AMD Files Patent for Heterogeneous Processor System Similar to Arm big.LITTLE Technology

Image: AMD

AMD has been on a roll with its processor technology in the last few years. It has managed to successfully dominate significant portions of the consumer and data-center markets globally. Recently, it has also gained a greater foothold in the laptop arena. So, what does the prolific chip maker have in store next? Well, it looks like it could be expanding its presence in the mobile tech arena. The folks over at DSOG discovered an interesting detail with a recent patent filing for AMD.

A heterogeneous processor system includes a first processor implementing an instruction set architecture (ISA) including a set if ISA features and configured to support a first subset of the set of ISA features. The heterogeneous processor system also includes a second processor implementing the ISA including the set of ISA features and configured to support a second subset of the set of ISA features, wherein the first subset and the second subset of the set of ISA features are different from each other.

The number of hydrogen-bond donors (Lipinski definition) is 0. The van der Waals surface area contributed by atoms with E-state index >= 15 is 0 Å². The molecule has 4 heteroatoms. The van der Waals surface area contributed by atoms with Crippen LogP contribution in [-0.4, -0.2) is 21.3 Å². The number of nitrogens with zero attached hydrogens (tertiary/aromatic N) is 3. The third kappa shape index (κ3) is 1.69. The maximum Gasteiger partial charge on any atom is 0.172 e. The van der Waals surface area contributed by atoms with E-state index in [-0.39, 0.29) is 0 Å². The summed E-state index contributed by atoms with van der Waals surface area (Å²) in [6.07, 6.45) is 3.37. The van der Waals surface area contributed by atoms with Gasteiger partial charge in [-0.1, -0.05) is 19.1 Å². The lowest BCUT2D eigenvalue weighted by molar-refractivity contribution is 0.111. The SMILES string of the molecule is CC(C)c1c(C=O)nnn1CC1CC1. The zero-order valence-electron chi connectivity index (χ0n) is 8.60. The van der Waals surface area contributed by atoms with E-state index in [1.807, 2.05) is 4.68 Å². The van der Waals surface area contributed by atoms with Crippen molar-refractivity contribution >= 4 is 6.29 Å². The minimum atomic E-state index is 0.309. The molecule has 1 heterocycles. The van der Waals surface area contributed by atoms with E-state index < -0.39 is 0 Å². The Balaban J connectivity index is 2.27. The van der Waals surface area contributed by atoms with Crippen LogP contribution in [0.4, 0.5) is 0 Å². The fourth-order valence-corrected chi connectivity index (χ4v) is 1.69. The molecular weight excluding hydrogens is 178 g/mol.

This is basically AMD moving into Arm’s territory. ARM big.LITTLE technology is something that has been around for a while now. It allows for major power and performance gains in battery-operated devices. In essence, combinations of processors are used at different times to conserve power for less-demanding tasks. This design is present in a variety of its Cortex processors. Their octa-cores are often a pairing of two quad-cores together, but each with different speeds and TDP.

Arm has been in the news a lot recently. Rumors of Apple, Samsung, and NVIDIA buying it have circulated. Since AMD is already well established for both design and processor manufacturing, it does make sense for it to flex its considerable muscles in this direction. After all, why buy Arm when you have the resources to develop your own similarly designed technology? Heterogeneous processor systems need not be exclusive to mobile tech, either. We could even see such systems incorporated into any of its existing business ventures.

Peter Brosdahl
As a child of the 70’s I was part of the many who became enthralled by the video arcade invasion of the 1980’s. Saving money from various odd jobs I purchased my first computer from a friend of my dad, a used Atari 400, around 1982. Eventually it would end up being a lifelong passion of upgrading and modifying equipment that, of course, led into a career in IT support.

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